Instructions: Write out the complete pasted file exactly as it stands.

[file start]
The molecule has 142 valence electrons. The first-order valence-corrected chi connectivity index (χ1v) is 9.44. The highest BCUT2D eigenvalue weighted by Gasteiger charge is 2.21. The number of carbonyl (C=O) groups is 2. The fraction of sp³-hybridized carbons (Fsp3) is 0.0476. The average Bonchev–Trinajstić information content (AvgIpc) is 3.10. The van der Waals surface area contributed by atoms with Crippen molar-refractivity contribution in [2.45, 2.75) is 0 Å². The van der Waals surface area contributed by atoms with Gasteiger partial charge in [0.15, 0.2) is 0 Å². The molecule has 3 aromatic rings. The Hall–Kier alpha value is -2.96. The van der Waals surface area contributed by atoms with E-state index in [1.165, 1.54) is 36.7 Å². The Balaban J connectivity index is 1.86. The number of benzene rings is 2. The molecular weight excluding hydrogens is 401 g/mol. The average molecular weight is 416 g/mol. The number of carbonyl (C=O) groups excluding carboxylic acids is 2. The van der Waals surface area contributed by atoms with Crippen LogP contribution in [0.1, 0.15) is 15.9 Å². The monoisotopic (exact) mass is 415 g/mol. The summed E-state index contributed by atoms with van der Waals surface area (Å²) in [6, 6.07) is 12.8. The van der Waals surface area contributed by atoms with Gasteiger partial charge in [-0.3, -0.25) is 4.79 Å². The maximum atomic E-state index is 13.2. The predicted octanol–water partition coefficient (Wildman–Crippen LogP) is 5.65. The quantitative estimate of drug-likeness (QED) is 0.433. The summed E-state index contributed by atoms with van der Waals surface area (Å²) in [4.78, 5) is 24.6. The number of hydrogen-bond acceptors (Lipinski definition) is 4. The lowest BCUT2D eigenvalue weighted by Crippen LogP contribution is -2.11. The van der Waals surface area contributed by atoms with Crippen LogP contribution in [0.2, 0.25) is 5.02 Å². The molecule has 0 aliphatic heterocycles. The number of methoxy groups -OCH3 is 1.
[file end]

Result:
The molecule has 142 valence electrons. The first-order valence-corrected chi connectivity index (χ1v) is 9.44. The highest BCUT2D eigenvalue weighted by Gasteiger charge is 2.21. The number of carbonyl (C=O) groups is 2. The fraction of sp³-hybridized carbons (Fsp3) is 0.0476. The average Bonchev–Trinajstić information content (AvgIpc) is 3.10. The van der Waals surface area contributed by atoms with Crippen molar-refractivity contribution in [2.45, 2.75) is 0 Å². The van der Waals surface area contributed by atoms with Gasteiger partial charge in [0.15, 0.2) is 0 Å². The molecule has 3 aromatic rings. The Hall–Kier alpha value is -2.96. The van der Waals surface area contributed by atoms with E-state index in [1.165, 1.54) is 36.7 Å². The Balaban J connectivity index is 1.86. The number of benzene rings is 2. The molecular weight excluding hydrogens is 401 g/mol. The average molecular weight is 416 g/mol. The number of carbonyl (C=O) groups excluding carboxylic acids is 2. The van der Waals surface area contributed by atoms with Crippen LogP contribution in [0.1, 0.15) is 15.9 Å². The monoisotopic (exact) mass is 415 g/mol. The summed E-state index contributed by atoms with van der Waals surface area (Å²) in [6, 6.07) is 12.8. The van der Waals surface area contributed by atoms with Gasteiger partial charge in [-0.3, -0.25) is 4.79 Å². The maximum atomic E-state index is 13.2. The predicted octanol–water partition coefficient (Wildman–Crippen LogP) is 5.65. The quantitative estimate of drug-likeness (QED) is 0.433. The summed E-state index contributed by atoms with van der Waals surface area (Å²) in [4.78, 5) is 24.6. The number of hydrogen-bond acceptors (Lipinski definition) is 4. The lowest BCUT2D eigenvalue weighted by Crippen LogP contribution is -2.11. The van der Waals surface area contributed by atoms with Crippen LogP contribution in [0.2, 0.25) is 5.02 Å². The molecule has 0 aliphatic heterocycles. The number of methoxy groups -OCH3 is 1.